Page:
Now this is the Law of the Jungle—
as old and as true as the sky;
And the Wolf that shall keep it may prosper,
but the Wolf that shall break it must die.
– Rudyard Kipling
They’d been tucked between the electric hued running shoes and the prim ballet flats: a pair of Coach wedge sandals the color of cognac. They were almost seventy percent off. And they were leather—which is why I shouldn’t have tried them on in the first place and why I’d been carrying them around for a good quarter of an hour trying to make up my mind whether to take them back to the shoe department or up to the register and accept that I was a hypocrite. Continue reading Law of the Jungle
Sand dunes are in my recent past and my near future! I had a lovely sojourn on Martha’s Vineyard earlier this month, and last week I was invited to the Calumet Artist Residencyon the southernmost shore of Lake Michigan for two weeks—from the end of August through Labor Day weekend. It’s in Miller Beach in the Indiana Dunes National Lakeshore. Nelson Algren bought a cottage there in 1950 with the proceeds from selling the film rights for his novel The Man With a Golden Arm. Supposedly, Simone de Beauvoir created a bit of stir by sunbathing naked in his yard. Continue reading Sand, Simone de Beauvoir and a Secondhand Sea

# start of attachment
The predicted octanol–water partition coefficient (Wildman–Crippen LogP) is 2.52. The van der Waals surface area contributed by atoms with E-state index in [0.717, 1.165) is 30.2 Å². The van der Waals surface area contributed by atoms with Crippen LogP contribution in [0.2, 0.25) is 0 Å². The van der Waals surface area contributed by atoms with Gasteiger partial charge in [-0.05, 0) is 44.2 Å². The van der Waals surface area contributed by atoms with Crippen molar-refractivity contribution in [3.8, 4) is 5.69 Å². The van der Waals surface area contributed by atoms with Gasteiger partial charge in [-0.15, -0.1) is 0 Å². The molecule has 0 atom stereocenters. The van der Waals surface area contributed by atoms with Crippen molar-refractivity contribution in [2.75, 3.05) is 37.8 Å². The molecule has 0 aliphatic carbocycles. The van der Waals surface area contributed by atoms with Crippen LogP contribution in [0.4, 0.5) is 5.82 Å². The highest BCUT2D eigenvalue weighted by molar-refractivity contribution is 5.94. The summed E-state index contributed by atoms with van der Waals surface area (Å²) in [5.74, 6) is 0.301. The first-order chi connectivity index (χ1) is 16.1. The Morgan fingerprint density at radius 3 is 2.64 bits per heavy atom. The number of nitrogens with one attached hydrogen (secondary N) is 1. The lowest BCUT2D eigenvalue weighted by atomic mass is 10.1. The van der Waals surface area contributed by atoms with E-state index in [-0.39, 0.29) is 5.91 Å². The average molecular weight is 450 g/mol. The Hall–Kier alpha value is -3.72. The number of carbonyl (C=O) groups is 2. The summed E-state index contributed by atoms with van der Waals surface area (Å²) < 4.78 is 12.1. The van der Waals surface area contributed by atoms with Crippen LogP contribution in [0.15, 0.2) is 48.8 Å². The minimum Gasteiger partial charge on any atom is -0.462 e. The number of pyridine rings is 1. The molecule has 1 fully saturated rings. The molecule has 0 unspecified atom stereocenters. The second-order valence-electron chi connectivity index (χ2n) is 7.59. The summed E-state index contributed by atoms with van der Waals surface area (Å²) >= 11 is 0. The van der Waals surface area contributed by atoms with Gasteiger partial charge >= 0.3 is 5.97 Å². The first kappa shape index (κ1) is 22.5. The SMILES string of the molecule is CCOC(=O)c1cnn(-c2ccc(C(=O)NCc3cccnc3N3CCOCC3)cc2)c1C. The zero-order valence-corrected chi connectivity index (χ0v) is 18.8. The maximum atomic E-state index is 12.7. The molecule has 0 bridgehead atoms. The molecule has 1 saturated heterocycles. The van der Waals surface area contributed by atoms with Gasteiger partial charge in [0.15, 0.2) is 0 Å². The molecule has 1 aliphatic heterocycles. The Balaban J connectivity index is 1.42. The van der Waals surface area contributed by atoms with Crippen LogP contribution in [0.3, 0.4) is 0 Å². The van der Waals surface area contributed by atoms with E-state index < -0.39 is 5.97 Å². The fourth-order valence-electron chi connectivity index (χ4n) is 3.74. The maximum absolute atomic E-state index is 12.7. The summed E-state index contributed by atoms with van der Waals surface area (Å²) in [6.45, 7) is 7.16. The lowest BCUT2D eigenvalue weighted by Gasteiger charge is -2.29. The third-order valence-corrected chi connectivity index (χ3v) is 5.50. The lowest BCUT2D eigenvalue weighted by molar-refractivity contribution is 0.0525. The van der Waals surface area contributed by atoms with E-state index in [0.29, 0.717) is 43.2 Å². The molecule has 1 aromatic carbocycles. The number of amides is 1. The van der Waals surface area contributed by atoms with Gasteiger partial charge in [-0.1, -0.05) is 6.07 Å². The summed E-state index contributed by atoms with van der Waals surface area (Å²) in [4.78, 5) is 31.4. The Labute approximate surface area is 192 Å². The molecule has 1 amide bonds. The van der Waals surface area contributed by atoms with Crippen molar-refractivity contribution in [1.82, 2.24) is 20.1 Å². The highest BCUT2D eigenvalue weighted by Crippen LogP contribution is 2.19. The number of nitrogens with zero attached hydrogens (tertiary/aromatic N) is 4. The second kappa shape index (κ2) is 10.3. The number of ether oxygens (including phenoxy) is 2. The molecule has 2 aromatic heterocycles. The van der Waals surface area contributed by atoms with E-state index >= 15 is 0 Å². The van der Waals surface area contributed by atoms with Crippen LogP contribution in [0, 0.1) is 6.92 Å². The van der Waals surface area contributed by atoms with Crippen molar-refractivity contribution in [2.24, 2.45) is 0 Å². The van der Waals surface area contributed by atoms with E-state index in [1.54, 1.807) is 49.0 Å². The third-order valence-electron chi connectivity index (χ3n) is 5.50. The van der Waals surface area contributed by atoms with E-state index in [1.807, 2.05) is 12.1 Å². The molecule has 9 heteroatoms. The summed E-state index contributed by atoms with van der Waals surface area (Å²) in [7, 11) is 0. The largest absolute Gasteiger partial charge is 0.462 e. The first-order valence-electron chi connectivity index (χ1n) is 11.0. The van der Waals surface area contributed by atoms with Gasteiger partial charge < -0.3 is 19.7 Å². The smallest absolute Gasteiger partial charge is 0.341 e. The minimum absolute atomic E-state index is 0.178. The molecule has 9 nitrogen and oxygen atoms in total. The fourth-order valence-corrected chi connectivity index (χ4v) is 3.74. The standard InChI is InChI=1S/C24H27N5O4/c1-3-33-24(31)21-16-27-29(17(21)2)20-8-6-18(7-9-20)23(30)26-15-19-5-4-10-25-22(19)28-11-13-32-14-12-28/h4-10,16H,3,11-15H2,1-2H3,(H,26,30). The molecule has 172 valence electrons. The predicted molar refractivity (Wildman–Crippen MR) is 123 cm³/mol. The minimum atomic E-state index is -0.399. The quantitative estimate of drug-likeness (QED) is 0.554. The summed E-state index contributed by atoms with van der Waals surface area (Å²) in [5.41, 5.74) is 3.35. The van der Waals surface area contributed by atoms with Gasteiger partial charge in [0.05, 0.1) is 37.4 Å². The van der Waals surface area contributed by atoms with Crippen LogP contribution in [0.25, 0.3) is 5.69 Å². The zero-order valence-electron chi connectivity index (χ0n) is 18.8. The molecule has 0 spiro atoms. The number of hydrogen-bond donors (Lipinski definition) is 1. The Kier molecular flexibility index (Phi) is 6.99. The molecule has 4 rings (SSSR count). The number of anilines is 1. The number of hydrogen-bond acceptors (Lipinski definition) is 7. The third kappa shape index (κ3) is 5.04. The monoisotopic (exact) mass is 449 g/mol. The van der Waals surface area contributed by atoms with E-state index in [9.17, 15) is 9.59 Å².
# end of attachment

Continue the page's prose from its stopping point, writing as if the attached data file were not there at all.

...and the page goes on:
I make lists. I’m soothed, in particular, by the kind where you eventually get to cross things out or check them off. But I make other kinds of lists, too. Lists are containers; they are maps, taxonomies, blueprints. As a kid, I listed ways to make money, things I wanted to have when I grew up, things I needed to pack for vacation, boys I liked, books I liked, songs I liked.